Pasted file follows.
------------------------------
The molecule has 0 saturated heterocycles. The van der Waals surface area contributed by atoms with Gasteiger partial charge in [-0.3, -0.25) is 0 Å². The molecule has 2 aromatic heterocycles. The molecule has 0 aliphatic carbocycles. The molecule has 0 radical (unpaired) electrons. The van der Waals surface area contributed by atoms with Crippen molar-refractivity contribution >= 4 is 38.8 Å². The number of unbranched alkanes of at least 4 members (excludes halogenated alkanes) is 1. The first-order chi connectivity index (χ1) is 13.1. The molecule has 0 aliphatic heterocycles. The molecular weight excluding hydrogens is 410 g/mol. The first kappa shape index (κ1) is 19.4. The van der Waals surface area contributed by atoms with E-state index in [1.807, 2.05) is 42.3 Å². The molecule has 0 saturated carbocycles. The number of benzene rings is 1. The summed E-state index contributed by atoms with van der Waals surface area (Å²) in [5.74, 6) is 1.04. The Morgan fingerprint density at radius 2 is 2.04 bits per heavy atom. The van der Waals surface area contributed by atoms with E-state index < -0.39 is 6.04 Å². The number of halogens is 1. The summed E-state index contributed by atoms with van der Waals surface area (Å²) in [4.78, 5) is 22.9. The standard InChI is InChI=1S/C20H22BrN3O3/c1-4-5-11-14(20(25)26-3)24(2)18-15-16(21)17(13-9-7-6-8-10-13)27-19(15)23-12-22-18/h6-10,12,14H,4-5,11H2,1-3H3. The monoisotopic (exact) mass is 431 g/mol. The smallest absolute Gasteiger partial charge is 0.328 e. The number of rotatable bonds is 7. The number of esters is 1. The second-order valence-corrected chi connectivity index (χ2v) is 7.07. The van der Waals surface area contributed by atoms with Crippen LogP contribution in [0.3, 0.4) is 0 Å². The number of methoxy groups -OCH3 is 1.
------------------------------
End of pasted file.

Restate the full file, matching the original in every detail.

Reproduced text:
The molecule has 0 saturated heterocycles. The van der Waals surface area contributed by atoms with Gasteiger partial charge in [-0.3, -0.25) is 0 Å². The molecule has 2 aromatic heterocycles. The molecule has 0 aliphatic carbocycles. The molecule has 0 radical (unpaired) electrons. The van der Waals surface area contributed by atoms with Crippen molar-refractivity contribution >= 4 is 38.8 Å². The number of unbranched alkanes of at least 4 members (excludes halogenated alkanes) is 1. The first-order chi connectivity index (χ1) is 13.1. The molecule has 0 aliphatic heterocycles. The molecular weight excluding hydrogens is 410 g/mol. The first kappa shape index (κ1) is 19.4. The van der Waals surface area contributed by atoms with E-state index in [1.807, 2.05) is 42.3 Å². The molecule has 0 saturated carbocycles. The number of benzene rings is 1. The summed E-state index contributed by atoms with van der Waals surface area (Å²) in [5.74, 6) is 1.04. The Morgan fingerprint density at radius 2 is 2.04 bits per heavy atom. The van der Waals surface area contributed by atoms with E-state index < -0.39 is 6.04 Å². The number of halogens is 1. The summed E-state index contributed by atoms with van der Waals surface area (Å²) in [4.78, 5) is 22.9. The standard InChI is InChI=1S/C20H22BrN3O3/c1-4-5-11-14(20(25)26-3)24(2)18-15-16(21)17(13-9-7-6-8-10-13)27-19(15)23-12-22-18/h6-10,12,14H,4-5,11H2,1-3H3. The monoisotopic (exact) mass is 431 g/mol. The smallest absolute Gasteiger partial charge is 0.328 e. The number of rotatable bonds is 7. The number of esters is 1. The second-order valence-corrected chi connectivity index (χ2v) is 7.07. The van der Waals surface area contributed by atoms with Crippen LogP contribution in [0.3, 0.4) is 0 Å². The number of methoxy groups -OCH3 is 1.